Ask a question about 'Novgorod First Chronicle'
Start a new discussion about 'Novgorod First Chronicle'
Answer questions from other users
The Novgorod First Chronicle
or The Chronicle of Novgorod, 1016-1471
is the most ancient extant chronicle of the Novgorod Republic
The Novgorod Republic was a large medieval Russian state which stretched from the Baltic Sea to the Ural Mountains between the 12th and 15th centuries, centred on the city of Novgorod...
. It reflects a tradition different from the Kievan Primary Chronicle. As was first demonstrated by Aleksey Shakhmatov
Aleksey Aleksandrovich Shakhmatov was an outstanding Russian philologist credited with laying foundations for the science of textology.-Biography:...
, the later editions of the chronicle reflect the lost Primary Kievan Code (Начальный Киевский свод) of the late 11th century, which contained much valuable data suppressed in the later Primary Chronicle.
The earliest extant copy of the chronicle is the so-called Synod Scroll, dated to the second half of the 13th century, first printed in 1841 and currently preserved in the State Historical Museum
The State Historical Museum of Russia is a museum of Russian history wedged between Red Square and Manege Square in Moscow. Its exhibitions range from relics of the prehistoric tribes inhabiting present-day Russia, through priceless artworks acquired by members of the Romanov dynasty...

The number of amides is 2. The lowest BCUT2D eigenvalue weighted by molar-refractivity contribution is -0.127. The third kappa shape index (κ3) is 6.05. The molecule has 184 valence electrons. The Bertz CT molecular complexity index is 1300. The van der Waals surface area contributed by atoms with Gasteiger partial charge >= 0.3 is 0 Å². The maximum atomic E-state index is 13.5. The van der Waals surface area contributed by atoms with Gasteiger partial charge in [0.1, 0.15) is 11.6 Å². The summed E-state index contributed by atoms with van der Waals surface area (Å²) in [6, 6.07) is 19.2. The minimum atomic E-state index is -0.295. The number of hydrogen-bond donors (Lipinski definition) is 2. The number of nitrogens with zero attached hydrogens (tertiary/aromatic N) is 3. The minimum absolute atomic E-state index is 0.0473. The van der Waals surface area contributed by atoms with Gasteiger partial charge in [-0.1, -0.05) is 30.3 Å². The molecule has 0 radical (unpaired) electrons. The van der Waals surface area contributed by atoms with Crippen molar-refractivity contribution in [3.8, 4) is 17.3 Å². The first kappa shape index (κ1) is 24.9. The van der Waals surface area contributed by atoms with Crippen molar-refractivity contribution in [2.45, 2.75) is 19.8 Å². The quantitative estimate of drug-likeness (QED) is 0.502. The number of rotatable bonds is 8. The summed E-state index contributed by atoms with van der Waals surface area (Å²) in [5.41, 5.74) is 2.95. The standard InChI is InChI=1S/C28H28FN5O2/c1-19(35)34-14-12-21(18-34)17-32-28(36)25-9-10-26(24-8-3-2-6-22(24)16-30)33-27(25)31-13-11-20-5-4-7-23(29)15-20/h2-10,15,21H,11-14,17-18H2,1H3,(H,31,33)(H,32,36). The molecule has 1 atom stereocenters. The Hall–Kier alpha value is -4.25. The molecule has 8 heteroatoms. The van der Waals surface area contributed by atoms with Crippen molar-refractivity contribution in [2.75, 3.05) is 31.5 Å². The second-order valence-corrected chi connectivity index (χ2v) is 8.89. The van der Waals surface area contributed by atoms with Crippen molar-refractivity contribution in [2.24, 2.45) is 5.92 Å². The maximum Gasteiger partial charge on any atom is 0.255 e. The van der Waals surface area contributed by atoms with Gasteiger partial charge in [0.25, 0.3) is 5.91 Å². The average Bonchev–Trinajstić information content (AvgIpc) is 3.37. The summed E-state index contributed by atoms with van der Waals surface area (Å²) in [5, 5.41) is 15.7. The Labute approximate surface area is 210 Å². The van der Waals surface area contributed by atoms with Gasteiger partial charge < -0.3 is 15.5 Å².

. It is the earliest known manuscript of a major East Slavic chronicle, predating the Laurentian Codex
Laurentian Codex or Laurentian Chronicle is a collection of chronicles that includes the oldest extant version of the Primary Chronicle and its continuations, mostly relating the events in Northern Russia ....
of the Primary Chronicle by almost a century. In the 14th century, the Synod Scroll was continued by the monks of the Yuriev Monastery
The St. George's Monastery is one of Russia's oldest monasteries. It stands south of Novgorod on the left bank of the Volkhov River near where it flows out of Lake Ilmen. The monastery used to be the most important in the medieval Novgorod Republic...
Other important copies of the Novgorod First Chronicle include the Academic Scroll (241 lists, 1444), Commission Scroll (320 lists, mid-15th century), Trinity Scroll (1563), and Tolstoy Scroll (208 lists, 1720s).